Four Perfect Pebbles Patrick Cook I give these book four stars. I think this is one of the best Holocaust books I have ever read. Because this is the only Holocaust book I have read. But this makes me won't to read more Holocaust books. One of the reasons I like the book so much was because it was a true life story. The book is about this girl if she could find four perfect pebbles almost exactly the same size and shape it meant that her family would remain whole. Mama and Papa and she and Albert would survive Bergen-Belsen. The four of them might have even survived the Nazis' attempt to destroy every last Jew in Europe. Following Hitler's rise to power, the Blumenthal Family-father, mother, Marion and her brother Albert- were trapped in Nazi German. They managed eventually to get to Holland, but soon thereafter it was occupied by the Nazis. For the next six and a half years the Blumenthal's were forced to live in refugee, transit, and prison camp. Their story is one of the horror and hardship, but it is also a story of courage, hope, and the will to survive.
Guest More than 1 year ago
Today the author of this book, Marian Blumenthal Lazan, came to my school and talked about her experiences during the Holocaust. Some of us even got to eat lunch with her and ask questions. I haven't finished the book yet, but I would recommend this for anyone who is curious about the Holocaust and would like to read a memoir/first hand account.
Guest More than 1 year ago
This was a great book. It makes you thankful for the little things in your life like heat and food. And it is one of the most heat moving holocaust books that i ever read!!! 'i have read a lot'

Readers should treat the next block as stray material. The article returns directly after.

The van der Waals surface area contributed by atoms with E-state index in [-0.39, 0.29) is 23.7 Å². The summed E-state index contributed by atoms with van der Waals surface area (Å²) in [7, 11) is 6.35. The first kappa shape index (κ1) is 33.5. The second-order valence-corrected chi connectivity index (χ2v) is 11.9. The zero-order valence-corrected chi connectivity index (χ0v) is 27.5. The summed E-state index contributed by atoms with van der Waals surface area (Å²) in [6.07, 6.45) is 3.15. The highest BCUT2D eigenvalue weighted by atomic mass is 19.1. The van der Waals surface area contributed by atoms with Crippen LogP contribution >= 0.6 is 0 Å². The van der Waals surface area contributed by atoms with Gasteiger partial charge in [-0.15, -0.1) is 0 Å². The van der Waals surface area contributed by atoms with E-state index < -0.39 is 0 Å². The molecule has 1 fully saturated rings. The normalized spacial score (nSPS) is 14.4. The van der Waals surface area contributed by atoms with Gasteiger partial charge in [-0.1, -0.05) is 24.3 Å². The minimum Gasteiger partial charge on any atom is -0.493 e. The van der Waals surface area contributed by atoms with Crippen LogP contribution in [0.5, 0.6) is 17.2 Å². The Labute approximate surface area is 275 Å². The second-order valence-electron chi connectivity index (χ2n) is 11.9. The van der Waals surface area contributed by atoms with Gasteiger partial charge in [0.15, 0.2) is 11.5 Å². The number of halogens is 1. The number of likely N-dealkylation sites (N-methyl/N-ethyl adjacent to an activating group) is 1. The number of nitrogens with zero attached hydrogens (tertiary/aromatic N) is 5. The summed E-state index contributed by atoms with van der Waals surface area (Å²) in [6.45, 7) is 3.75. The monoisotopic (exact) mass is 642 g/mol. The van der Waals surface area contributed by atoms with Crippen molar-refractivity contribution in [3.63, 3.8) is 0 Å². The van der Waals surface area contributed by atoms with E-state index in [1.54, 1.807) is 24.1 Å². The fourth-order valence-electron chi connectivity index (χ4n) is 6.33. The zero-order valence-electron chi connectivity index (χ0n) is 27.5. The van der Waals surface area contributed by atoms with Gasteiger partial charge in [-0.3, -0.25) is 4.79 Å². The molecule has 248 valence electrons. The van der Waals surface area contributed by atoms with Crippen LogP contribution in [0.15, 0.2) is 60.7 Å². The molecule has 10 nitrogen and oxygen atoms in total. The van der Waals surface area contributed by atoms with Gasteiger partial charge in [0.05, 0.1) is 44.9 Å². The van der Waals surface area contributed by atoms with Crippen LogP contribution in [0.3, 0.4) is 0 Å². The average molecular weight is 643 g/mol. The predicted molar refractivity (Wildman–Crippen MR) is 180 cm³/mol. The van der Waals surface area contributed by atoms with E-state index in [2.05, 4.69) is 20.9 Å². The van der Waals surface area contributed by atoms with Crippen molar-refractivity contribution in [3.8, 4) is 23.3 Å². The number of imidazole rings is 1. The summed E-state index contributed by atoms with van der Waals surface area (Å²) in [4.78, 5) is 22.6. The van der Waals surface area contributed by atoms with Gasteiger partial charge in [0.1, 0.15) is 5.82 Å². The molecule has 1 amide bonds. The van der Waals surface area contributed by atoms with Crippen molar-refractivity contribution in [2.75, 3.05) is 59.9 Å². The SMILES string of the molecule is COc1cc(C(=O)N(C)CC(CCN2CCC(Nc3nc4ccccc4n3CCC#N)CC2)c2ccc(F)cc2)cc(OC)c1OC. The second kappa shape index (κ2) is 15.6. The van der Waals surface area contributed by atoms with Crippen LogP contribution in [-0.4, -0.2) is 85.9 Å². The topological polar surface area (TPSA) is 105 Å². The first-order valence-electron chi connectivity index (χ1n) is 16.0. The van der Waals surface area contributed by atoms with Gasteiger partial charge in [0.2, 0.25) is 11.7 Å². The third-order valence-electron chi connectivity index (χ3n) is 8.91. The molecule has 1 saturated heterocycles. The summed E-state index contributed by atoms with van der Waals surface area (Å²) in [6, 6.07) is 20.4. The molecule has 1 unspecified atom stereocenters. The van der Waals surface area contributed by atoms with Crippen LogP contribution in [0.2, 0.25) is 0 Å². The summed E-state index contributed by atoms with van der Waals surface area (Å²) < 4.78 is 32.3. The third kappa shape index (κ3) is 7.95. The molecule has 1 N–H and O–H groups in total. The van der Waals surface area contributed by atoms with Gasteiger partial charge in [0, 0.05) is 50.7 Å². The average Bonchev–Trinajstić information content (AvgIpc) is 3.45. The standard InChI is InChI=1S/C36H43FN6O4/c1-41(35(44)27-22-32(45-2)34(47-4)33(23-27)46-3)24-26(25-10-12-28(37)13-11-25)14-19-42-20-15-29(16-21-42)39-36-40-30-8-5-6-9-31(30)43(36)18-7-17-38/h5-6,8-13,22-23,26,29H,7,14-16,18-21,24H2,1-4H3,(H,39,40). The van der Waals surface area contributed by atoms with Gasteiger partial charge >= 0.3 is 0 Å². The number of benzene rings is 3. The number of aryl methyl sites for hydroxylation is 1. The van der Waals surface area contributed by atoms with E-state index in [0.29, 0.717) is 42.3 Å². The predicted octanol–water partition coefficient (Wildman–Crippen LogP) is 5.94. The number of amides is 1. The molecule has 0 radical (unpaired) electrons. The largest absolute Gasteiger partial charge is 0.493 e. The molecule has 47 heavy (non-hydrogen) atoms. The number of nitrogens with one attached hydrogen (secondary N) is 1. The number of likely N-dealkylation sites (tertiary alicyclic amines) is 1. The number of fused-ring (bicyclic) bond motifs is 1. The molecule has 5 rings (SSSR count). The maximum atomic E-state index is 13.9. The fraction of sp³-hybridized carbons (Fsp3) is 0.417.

Guest More than 1 year ago
It was god, I got it in a book order. I thouht it would be a normal big book. But it is small and bad. It does not have a enough detail.
Guest More than 1 year ago
This book is soo amazing. I haven't finished it yet but so far I love it! This woman, Marion, is sooo wonderful! I just met her today. She came and spoke to my school and shared her hardships and experiences with us. It was definately a very emotional experience for everyone in the room. I know it changed my entire outlook on life and how I take everything for granted. I just have so much respect for her. And it breaks my heart that anyone could do that to any living being.
Guest More than 1 year ago
She came to my school a couple of years ago. She was wonderful. It was hard for her to talk about her experience. The book is fantastic. Very sad but it puts what life was like in the holocaust into perspective. I really enjoyed it. A very good read.
Guest More than 1 year ago
This book is very poor. I usually like books but this one is not my favorite. Not enough details at all.
Guest More than 1 year ago
I first read this book when I was in the 6th grade. Ever since then it has stuck to my memory like a bad dream. Not to mean that in a negative way because I absolutely love this book. I would love to meet the author because this was absolutely brilliant. I am now in the 11th grade and I will recommend it to my friends if there is a project or report due on the Holocaust. At the end you feel a sense of bitter happiness but you feel hope for yourself. Beautiful.
Guest More than 1 year ago
I think that the book was so so. It was great about the facts it gave about the Holocaust but it wasn't as descriptive and pulled together as I think it should have been. But I would still recommend it.
Guest More than 1 year ago
Guest More than 1 year ago
this book dosent have enough details and is very confusing because her story sounds like its not in order.